“These characters?” he asks, scrunching up his face in thought. I nod. He scratches his chin. “I mean, I guess, if we sat down and thought about it, plotted it out and some inspiration hit, maybe one of them would? But, no! Basically… no.”
The Grim World View Of David Chase
It’s becoming readily apparent that David has a pretty intense worldview. He looks almost guilty about this. Resigned.
“What I love about this universe,” I say to him in one point in our chat. “Is that it doesn’t seem hateful, or evil… it just seems kind of capricious. There’s a humour to the chaos. You know? It’s slightly unreal when terrible things happen? It seems almost even-handed in that respect. Like, what else can you do but laugh about tragedies? Is this your worldview?”
David thinks about this. He furrows his brow, folding his arms even tighter, pausing for an uncomfortably long time. I’m convinced, for a moment, that he’s fallen asleep, but then he looks up, having cooked up his answer.
“I think I’d say, actually… I wish it was. But it’s, uh… it’s close.” He pauses again, and I realise he’s shutting his eyes, looking off-camera, trying to visualise something. With a start, he’s back. “The pain is…much more painful — than shown on the show, I mean.”
All of these people play-acting at normalcy, pretending the American Dream is a thing that won’t reject them, like a body rejecting a foreign object.
Apart from having a grimness about him, and a kind of lofty birds-eye view of his creations as being subject to a litany of tragedies which he himself concocts with a kind of wry detachment, Chase is also a cinephile.
There’s a great scene in The Many Saints of Newark in which the Soprano family are watching Key Largo, the classic Humphrey Bogart film. Bogart is asking Edward G. Robinson, playing a crook named Rocco, to share his philosophy on life. Bogart asks him what he wants. Rocco responds: he wants more. More! Will he ever get enough, he’s asked? Well, I never have, he muses, and I guess I never will!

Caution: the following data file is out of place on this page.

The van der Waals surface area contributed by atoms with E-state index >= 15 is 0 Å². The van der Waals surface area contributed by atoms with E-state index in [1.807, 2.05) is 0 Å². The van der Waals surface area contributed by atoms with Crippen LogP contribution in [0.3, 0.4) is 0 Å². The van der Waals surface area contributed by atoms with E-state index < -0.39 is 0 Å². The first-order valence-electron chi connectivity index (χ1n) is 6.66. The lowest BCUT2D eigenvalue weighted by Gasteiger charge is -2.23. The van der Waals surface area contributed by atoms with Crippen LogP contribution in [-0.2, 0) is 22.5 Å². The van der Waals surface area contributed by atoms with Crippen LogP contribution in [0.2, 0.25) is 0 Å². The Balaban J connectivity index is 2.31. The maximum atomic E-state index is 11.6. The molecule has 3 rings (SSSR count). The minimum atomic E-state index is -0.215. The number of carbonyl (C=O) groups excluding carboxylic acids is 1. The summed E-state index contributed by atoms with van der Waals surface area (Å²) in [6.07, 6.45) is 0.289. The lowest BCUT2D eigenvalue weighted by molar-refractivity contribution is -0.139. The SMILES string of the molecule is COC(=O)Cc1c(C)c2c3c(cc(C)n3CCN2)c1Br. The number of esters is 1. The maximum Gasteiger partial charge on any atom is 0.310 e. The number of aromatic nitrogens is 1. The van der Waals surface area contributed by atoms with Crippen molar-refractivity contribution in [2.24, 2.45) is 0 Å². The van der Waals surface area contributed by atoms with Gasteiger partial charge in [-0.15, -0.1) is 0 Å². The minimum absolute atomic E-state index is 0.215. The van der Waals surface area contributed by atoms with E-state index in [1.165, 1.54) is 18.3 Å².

All of this playing out in a house bought by Tony’s dad from blood money. All of these people play-acting at normalcy, pretending the American dream is a thing that won’t reject them, like a body rejecting a foreign object.
“Well, that ties in with it all. What does Rocco want? That’s the Sopranos ethos. What do you want? I want more! Why?…What do you mean, why? I want it!” Chase smiles. It’s so edifying to see the creator of a gargantuan body of work put such a neat button on what drives the whole thing.
But why a film? “Frankly,” he admits. “I’ve done television. I don’t think I could have had a better experience, and I wanted to branch out, go elsewhere. I’ve always wanted… I mean, I went to film school, and that’s what I’ve always wanted.” He pauses again. “…I felt like I was where I wanted to be”.
At this point, I feel obliged to show you the tail end of our talk. I don’t know if I’ve ever been more stoked to get someone to smile on camera.
The Many Saints of Newark is a real kick in the pants. If anything, it’s proof that Chase is a born movie maker. And while I’d love for him to return to the world of The Sopranos, this is a damn fine swansong.
The Many Saints of Newark will hit Australian cinemas on November 4.
Paul Verhoeven is an author, broadcaster and TV presenter. His books Electric Blue and Loose Units are out now through Penguin, and his podcasts, Dish Island and Loose Units, are available everywhere you find your podcasts. You can follow him on Twitter, Instagram, and in person, if you can find him (he’s very good at hiding).